Education | Overall Health
How Your Mouth Effects Your Body
There is not enough emphasis put upon the importance of oral health. Oral hygiene has come a long way in the past 50 years, but it still has a long way to go. The National Institute of Dental and Craniofacial Research estimates that close to 80% of the adult American population has some form of gum disease. Gum disease occurs when bacteria irritates the gums and causes them to swell. In the beginning, the disease is called gingivitis and only affects the gums. Periodontitis is the more advanced phase where the bacteria go under the gum line attacking the tissues and bone around the teeth. This is what causes the gums to pull down and away from the teeth, or the old saying “long of tooth”. These conditions can eventually leads to tooth loss.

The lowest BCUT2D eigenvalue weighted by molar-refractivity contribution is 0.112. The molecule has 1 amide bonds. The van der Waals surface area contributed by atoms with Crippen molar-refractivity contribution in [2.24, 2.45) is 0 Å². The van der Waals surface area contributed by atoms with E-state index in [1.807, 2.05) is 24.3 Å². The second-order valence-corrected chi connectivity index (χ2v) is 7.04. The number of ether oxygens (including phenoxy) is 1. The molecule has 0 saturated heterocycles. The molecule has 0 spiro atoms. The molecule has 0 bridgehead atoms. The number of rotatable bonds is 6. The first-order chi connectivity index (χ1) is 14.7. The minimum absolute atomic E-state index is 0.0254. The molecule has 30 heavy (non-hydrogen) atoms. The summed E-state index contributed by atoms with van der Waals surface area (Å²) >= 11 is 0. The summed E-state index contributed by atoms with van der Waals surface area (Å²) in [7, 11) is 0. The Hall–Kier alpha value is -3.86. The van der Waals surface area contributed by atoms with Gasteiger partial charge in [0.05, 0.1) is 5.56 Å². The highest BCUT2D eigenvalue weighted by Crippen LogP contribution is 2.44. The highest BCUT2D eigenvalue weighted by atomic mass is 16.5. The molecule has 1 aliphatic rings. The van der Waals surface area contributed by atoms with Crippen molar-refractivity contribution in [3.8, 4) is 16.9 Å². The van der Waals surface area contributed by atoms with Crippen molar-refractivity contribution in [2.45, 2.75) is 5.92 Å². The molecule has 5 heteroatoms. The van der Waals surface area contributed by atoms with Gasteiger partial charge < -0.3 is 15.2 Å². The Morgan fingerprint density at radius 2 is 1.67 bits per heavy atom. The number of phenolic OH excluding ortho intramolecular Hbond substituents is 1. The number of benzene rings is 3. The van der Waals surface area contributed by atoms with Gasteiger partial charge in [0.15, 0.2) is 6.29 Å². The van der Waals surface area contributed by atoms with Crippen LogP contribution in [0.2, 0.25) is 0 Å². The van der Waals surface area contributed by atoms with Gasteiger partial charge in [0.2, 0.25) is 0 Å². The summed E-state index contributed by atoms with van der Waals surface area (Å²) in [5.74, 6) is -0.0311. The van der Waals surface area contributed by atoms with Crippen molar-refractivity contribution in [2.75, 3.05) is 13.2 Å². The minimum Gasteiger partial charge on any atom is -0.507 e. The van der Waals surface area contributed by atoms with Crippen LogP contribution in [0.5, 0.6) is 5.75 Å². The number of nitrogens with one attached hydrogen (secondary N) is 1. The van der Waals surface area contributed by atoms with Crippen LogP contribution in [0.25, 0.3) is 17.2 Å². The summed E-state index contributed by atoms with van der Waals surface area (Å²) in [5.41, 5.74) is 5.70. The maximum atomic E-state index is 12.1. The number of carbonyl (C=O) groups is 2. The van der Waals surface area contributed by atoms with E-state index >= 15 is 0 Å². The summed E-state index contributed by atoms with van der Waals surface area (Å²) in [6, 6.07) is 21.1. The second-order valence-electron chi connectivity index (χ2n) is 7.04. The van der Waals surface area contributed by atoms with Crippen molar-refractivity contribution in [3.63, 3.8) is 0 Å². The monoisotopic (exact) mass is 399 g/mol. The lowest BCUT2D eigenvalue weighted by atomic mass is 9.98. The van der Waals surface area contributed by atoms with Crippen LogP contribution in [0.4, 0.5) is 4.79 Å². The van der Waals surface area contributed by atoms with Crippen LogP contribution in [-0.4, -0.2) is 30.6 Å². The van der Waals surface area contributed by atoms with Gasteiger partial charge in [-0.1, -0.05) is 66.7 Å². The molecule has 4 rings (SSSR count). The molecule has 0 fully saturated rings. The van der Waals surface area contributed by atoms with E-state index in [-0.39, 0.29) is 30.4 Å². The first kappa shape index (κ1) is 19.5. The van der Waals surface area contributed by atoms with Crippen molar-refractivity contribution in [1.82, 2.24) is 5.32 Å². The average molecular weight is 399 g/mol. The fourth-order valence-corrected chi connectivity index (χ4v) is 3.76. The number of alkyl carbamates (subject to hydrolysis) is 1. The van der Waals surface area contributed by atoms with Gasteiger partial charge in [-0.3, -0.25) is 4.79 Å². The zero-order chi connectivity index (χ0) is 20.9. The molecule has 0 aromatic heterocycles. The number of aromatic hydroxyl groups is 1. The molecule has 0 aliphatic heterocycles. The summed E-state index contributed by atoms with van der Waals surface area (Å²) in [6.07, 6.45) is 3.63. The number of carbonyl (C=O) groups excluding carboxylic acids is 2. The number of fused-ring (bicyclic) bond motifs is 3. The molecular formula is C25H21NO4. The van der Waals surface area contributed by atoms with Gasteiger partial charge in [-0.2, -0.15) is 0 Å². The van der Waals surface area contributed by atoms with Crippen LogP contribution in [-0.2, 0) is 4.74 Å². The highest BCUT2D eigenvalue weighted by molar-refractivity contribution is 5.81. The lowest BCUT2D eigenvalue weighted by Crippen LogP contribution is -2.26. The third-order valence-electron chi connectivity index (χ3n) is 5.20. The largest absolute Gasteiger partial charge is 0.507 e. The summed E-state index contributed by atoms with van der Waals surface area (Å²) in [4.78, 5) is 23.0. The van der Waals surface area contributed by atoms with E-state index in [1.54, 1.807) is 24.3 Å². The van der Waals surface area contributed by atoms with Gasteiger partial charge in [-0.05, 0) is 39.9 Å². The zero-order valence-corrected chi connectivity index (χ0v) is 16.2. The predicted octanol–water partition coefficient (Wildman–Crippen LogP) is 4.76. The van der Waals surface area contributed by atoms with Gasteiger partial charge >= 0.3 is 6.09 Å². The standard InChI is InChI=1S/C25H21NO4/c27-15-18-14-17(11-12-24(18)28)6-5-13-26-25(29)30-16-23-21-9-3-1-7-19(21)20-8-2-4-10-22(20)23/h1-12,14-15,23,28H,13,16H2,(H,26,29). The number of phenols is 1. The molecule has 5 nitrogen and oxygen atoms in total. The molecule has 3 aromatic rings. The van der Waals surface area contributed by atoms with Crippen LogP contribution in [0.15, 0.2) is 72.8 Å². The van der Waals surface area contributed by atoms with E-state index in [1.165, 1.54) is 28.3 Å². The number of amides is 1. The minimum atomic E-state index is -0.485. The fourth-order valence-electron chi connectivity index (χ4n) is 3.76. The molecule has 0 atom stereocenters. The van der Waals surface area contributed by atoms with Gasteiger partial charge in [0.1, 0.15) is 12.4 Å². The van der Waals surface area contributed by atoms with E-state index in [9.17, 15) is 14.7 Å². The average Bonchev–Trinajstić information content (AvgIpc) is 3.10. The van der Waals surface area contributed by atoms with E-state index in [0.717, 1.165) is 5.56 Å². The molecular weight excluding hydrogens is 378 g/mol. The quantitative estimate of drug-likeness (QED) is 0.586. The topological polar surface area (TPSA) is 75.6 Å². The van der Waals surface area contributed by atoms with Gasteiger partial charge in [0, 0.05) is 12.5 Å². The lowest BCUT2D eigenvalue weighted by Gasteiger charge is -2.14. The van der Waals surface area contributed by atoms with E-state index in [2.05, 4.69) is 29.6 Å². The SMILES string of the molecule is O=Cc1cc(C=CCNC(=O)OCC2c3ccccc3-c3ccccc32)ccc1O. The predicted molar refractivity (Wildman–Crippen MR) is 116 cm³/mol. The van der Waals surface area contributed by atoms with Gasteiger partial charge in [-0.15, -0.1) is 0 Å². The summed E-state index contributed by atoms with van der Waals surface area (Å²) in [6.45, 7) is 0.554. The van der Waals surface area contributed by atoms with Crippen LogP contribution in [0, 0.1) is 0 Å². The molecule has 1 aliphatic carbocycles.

Every month more research is released linking the mouth to conditions in the rest of the body. Some research has shown that various types of cardiovascular disease may be linked to poor oral health, including heart disease, clogged arteries and stroke. There have been several links between gum disease and premature and low birth weight births. It is essential to keep up on your oral hygiene before and during your pregnancy. Diabetes increases your risks of having oral complications such as dry mouth and gum disease. Unfortunately having gum disease and oral infections may cause your blood sugar to rise and make it harder to regulate your blood sugar. With all of these possible systemic relationships, it is important to maintain your oral health.
Not only does your mouth directly effect the rest of your body; some conditions may make their presence known in your mouth before you notice any other symptoms. Some of these conditions are certain cancers, eating disorders, syphilis, HIV/AIDS, Sjogren’s syndrome, gonorrhea, and substance abuse.